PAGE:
• You will regard yourself as above the small/dirty jobs in the congregation.

• You will stop learning because you know more than everyone else anyway.

• You may fall into the "condemnation of the devil" (1 Tim.3:6).
The Personal Cure of Pride

Let these two phrases be the double heartbeat of our ministries.

1. I am a sinner
• Remember what I was (think on the sins you've been delivered from)

• Remember what I could be now (if God had not stopped you)

• Remember what I still am (research your own heart )

• Remember what I could yet be (if God removed His restraining grace)

2. I am a servant
• A servant of God (not independent but dependent on God for commission, authority, blessing)

• A servant of God's people (not their lord or sovereign)

• A servant of sinners (do not look down on the unsaved but get down on your knees for them)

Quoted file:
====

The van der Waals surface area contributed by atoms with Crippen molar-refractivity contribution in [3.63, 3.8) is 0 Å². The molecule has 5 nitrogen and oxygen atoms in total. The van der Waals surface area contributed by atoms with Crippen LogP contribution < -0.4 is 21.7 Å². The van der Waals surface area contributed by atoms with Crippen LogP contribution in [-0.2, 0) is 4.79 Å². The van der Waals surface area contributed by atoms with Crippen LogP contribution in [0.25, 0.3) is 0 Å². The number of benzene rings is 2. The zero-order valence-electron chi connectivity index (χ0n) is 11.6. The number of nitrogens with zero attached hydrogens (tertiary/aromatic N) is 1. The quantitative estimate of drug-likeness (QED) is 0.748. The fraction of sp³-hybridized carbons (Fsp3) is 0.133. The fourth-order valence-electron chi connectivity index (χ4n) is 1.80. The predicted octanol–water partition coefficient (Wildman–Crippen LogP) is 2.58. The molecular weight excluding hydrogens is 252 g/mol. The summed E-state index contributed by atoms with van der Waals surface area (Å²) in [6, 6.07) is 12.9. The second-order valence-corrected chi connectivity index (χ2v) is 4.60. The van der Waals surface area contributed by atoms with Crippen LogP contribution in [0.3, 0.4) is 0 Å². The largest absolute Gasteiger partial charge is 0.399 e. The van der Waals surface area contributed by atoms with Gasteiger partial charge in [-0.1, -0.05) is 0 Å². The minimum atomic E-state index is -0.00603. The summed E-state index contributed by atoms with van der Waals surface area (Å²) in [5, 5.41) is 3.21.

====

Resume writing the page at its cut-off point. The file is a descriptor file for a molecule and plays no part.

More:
• A servant of servants (don't compete with others but serve them)

• A servant of the Servant (who said, "I am among you as one who serves," and, "the servant is not greater than his Master.")

Thursday, August 12, 2010

Tempted to Fear?

From Christ is Deeper Still,
Leaving the first kind of fiery darts — enticing and alluring temptations — we now proceed to the second kind, those that fill the Christian with fear. It is only the power of faith that can quench these fiery darts.


This is Satan’s weapon held in reserve. When alluring temptations fail, he opens his quiver and shoots these arrows to set the soul on fire, if not with sin then with terror. When he cannot carry a soul laughing to hell through the deception of pleasurable temptations, he will try to make him go mourning to heaven by this amazing attack. It is a sure sign that Satan is losing.

The arrows he shot at Job were of this kind. When God let the devil practice his skill, why did he not tempt Job with some golden apple of profit or pleasure or some other enticement? Surely the high testimony God gave about Job discouraged Satan from these methods. Satan had no tactic left but this.”

-- William Gurnall, The Christian in Complete Armor (London, 1964), II:91, paraphrased.